by William Shakespeare.
The CLF Art Café The Bussey Building 133 Rye Lane Peckham SE15 4ST To 23 February 2013.
Runs: 2hr 45min One interval.
TICKETS: 0844 8700 887 (£1.50 booking fee).
www.ticketsource.co.uk/othellopeckham (no booking fee).
Review: Carole Woddis 13 February.
Intense, fresh and up-to-the-minute.
The Royal Court’s legacy lives on in South East London following their `Peckham Local’ season at this old arms and cricket-bat factory last year. Young professional actors and director Anthony Green, inspired by the season, have come together to produce a modern dress, vivid assault on the great tragedy of jealousy and manipulation.
Clearly allied to recent western excursions in the Middle East, personnel badges, desert combats and everyday gear prevail within an atmosphere of intense military and civilian male bonding
In an intimate traverse staging, the energy is urgent, fresh and intimidating, led by Jack Johns’ impressive Iago, a lean, jack-in-the-box lieutenant, friend to everybody and ever-ready with kind counsel except to his wife, Izabella Urbanowicz’s watchful Emilia.
Substituting brother for father in the character of Brabantio is only one of several clever directorial strokes by Green and the company. It brings into sharp focus Desdemona’s `betrayal’ with Othello as a contemporary parallel with cases of honour killing, where a daughter has been abducted or worse because of the perceived stain against the honour of the family. Nick Howard-Brown’s Brabantio is all brotherly outrage – a prelude to Othello’s larger, marital possessiveness.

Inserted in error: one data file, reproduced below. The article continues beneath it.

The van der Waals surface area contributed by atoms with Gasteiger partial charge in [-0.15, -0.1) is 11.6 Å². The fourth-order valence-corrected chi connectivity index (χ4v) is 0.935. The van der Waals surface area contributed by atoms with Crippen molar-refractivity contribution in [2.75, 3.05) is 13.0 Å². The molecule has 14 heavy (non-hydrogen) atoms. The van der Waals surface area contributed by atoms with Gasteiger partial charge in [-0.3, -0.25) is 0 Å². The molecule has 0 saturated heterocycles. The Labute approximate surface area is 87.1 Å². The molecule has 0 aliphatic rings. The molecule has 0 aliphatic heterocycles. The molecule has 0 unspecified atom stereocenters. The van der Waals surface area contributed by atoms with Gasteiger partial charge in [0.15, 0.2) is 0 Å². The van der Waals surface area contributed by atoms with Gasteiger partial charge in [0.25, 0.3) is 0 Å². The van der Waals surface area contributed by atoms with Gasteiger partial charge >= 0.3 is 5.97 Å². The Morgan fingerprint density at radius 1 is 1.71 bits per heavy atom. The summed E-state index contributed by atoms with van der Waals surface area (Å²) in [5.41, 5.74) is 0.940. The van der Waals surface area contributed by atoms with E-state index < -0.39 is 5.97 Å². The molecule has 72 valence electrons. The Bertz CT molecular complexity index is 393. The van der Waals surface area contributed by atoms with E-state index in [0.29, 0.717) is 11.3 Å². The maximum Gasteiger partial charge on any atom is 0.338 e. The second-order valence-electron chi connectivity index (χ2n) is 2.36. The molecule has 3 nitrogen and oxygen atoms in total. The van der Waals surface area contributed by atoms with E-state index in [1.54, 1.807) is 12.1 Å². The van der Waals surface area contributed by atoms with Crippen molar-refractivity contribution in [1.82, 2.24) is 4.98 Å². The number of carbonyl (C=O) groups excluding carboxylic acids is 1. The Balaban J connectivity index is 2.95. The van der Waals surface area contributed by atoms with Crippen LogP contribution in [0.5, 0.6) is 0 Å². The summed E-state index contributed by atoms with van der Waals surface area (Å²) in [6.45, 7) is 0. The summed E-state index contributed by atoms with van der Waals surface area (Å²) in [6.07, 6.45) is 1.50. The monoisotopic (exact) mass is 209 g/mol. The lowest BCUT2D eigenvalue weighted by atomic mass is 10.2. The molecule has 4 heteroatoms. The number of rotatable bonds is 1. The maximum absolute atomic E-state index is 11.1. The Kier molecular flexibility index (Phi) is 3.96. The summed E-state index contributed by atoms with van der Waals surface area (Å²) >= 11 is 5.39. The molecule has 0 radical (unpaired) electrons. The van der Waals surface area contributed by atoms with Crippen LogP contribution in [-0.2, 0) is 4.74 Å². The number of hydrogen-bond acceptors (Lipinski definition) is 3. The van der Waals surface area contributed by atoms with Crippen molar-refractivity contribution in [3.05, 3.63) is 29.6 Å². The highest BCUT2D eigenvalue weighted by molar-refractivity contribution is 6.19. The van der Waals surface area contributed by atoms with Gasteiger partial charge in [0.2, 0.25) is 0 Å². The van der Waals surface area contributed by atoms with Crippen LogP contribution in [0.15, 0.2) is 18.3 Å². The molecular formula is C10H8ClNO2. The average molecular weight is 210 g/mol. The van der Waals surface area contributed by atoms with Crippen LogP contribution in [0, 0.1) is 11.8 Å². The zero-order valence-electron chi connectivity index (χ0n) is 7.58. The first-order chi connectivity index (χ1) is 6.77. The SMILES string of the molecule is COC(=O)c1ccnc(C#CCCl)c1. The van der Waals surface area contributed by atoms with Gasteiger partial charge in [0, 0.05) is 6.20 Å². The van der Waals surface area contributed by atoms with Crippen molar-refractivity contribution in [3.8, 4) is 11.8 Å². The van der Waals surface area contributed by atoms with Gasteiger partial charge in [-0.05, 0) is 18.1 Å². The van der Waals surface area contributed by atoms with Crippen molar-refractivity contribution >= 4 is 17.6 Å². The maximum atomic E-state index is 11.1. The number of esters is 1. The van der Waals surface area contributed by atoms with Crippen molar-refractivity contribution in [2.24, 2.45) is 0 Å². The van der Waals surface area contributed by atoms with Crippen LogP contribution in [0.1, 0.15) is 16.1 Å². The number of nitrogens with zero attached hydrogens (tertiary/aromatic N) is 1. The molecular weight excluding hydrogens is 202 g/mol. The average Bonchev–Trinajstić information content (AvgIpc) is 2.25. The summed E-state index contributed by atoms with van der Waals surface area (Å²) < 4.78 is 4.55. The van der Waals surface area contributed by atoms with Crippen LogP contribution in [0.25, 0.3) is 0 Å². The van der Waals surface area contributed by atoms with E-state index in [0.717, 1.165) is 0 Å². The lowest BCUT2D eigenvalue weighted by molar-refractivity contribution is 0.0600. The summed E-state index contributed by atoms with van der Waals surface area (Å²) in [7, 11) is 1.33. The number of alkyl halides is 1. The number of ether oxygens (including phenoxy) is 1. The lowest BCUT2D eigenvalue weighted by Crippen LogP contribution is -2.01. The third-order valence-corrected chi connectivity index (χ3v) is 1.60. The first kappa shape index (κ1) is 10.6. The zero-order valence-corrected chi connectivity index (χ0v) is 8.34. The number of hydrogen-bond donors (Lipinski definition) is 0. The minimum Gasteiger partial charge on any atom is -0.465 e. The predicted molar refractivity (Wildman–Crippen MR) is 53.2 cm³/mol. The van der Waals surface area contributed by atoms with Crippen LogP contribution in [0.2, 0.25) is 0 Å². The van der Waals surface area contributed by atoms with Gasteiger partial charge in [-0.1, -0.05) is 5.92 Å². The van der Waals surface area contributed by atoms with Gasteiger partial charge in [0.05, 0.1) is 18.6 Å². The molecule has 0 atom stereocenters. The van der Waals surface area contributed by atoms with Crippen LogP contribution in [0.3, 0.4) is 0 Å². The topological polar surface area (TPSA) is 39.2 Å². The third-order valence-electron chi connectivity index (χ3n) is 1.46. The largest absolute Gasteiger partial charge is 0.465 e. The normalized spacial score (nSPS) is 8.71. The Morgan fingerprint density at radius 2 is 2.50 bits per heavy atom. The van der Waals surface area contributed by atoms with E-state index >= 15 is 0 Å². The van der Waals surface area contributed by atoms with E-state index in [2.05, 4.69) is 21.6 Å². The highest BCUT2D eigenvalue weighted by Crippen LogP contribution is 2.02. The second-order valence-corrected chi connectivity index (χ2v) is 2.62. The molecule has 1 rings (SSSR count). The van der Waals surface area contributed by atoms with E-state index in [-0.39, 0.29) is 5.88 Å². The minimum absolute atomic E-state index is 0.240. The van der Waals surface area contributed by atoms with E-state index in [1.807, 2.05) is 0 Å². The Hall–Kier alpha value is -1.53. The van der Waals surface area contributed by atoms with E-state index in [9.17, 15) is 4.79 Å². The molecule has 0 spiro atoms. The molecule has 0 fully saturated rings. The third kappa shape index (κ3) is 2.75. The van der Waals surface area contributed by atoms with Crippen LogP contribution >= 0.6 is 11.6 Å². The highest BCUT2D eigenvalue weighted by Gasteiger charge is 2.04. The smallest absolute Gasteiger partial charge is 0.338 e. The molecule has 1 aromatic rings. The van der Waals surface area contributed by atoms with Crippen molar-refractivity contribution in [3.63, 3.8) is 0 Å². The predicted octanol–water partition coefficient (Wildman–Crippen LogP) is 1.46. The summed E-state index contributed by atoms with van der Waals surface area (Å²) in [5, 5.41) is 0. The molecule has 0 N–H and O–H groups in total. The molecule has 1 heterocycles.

Zachary Momoh’s Othello is finely drawn. A natural leader, athletically built but isolated within this all-White community, he presents a powerful, gullible but ultimately sympathetic figure. Confused and perplexed in the extreme, his anger and suspicion, triggered by the poison of Iago’s words, resonate all too acutely with latter-day news reports of violence against young women.
Although the publicity talks of situating the play within the context of private security companies in embattled war zones, Green’s otherwise exemplary production is stronger on the personal than public dynamics.
Led by John’s devious, smiling Iago, the director makes the inevitable outcome one of appalling impotence for the spectator as Othello, Desdemona and the rest fall victim to his malign revenge.
Obviously working within slender resources, Green and the Peckham Othello company nonetheless show how enthusiasm, talent and commitment can produce Shakespeare for our time. Peckham’s answer to Bristol’s much respected, plain-speaking Tobacco Factory, let’s hope this is just the start.
Othello: Zackary Momoh.
Iago: Jack Johns.
Desdemona: Harriet Green.
Emilia: Izabella Urbanowicz.
Cassio: Callum McGowan.
Roderigo: Max Calandrew.
Bianca: Tanya Mattouk.
Brabantio/Gratiano: Nick Howard-Brown.
Montano: Kes Gill-Martin.
Lodovico: Alex Woolf.
Duke of Venice: Nathan Lee.
Director: Anthony Green.
Designer/Costume: Catherine Morgan.
Lighting: Richard Williamson.
Fight director: Marcello Marascalchi.
This production of Othello was presented by The Othello Peckham Theatre Company and opened in at The CLF Art Café, Peckham, London on 25 January 2013.